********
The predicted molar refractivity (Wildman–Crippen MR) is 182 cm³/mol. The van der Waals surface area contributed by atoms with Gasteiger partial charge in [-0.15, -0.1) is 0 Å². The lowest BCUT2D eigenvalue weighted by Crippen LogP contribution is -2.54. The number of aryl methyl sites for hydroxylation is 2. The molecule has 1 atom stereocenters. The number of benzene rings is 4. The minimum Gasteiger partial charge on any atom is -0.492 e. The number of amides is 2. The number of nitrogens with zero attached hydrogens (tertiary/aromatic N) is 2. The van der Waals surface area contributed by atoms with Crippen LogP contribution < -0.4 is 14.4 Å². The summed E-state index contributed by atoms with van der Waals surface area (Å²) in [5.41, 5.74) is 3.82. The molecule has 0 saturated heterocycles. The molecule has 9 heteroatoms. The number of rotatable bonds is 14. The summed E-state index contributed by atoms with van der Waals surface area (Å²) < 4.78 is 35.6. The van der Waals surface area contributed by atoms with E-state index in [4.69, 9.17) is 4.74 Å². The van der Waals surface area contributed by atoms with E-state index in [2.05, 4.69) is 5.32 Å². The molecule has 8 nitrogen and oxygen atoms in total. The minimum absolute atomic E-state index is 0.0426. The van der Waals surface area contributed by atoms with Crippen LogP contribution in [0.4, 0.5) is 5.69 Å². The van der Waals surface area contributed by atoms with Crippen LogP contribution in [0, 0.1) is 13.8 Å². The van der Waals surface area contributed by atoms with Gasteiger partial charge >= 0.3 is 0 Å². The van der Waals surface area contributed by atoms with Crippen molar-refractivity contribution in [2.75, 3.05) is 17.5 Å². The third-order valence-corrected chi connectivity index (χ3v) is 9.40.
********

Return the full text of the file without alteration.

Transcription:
The predicted molar refractivity (Wildman–Crippen MR) is 182 cm³/mol. The van der Waals surface area contributed by atoms with Gasteiger partial charge in [-0.15, -0.1) is 0 Å². The lowest BCUT2D eigenvalue weighted by Crippen LogP contribution is -2.54. The number of aryl methyl sites for hydroxylation is 2. The molecule has 1 atom stereocenters. The number of benzene rings is 4. The minimum Gasteiger partial charge on any atom is -0.492 e. The number of amides is 2. The number of nitrogens with zero attached hydrogens (tertiary/aromatic N) is 2. The van der Waals surface area contributed by atoms with Crippen LogP contribution < -0.4 is 14.4 Å². The summed E-state index contributed by atoms with van der Waals surface area (Å²) in [5.41, 5.74) is 3.82. The molecule has 0 saturated heterocycles. The molecule has 9 heteroatoms. The number of rotatable bonds is 14. The summed E-state index contributed by atoms with van der Waals surface area (Å²) < 4.78 is 35.6. The van der Waals surface area contributed by atoms with E-state index in [4.69, 9.17) is 4.74 Å². The van der Waals surface area contributed by atoms with E-state index in [2.05, 4.69) is 5.32 Å². The molecule has 8 nitrogen and oxygen atoms in total. The minimum absolute atomic E-state index is 0.0426. The van der Waals surface area contributed by atoms with Crippen LogP contribution in [0.4, 0.5) is 5.69 Å². The van der Waals surface area contributed by atoms with Crippen LogP contribution in [0, 0.1) is 13.8 Å². The van der Waals surface area contributed by atoms with Gasteiger partial charge >= 0.3 is 0 Å². The van der Waals surface area contributed by atoms with Crippen molar-refractivity contribution in [2.75, 3.05) is 17.5 Å². The third-order valence-corrected chi connectivity index (χ3v) is 9.40.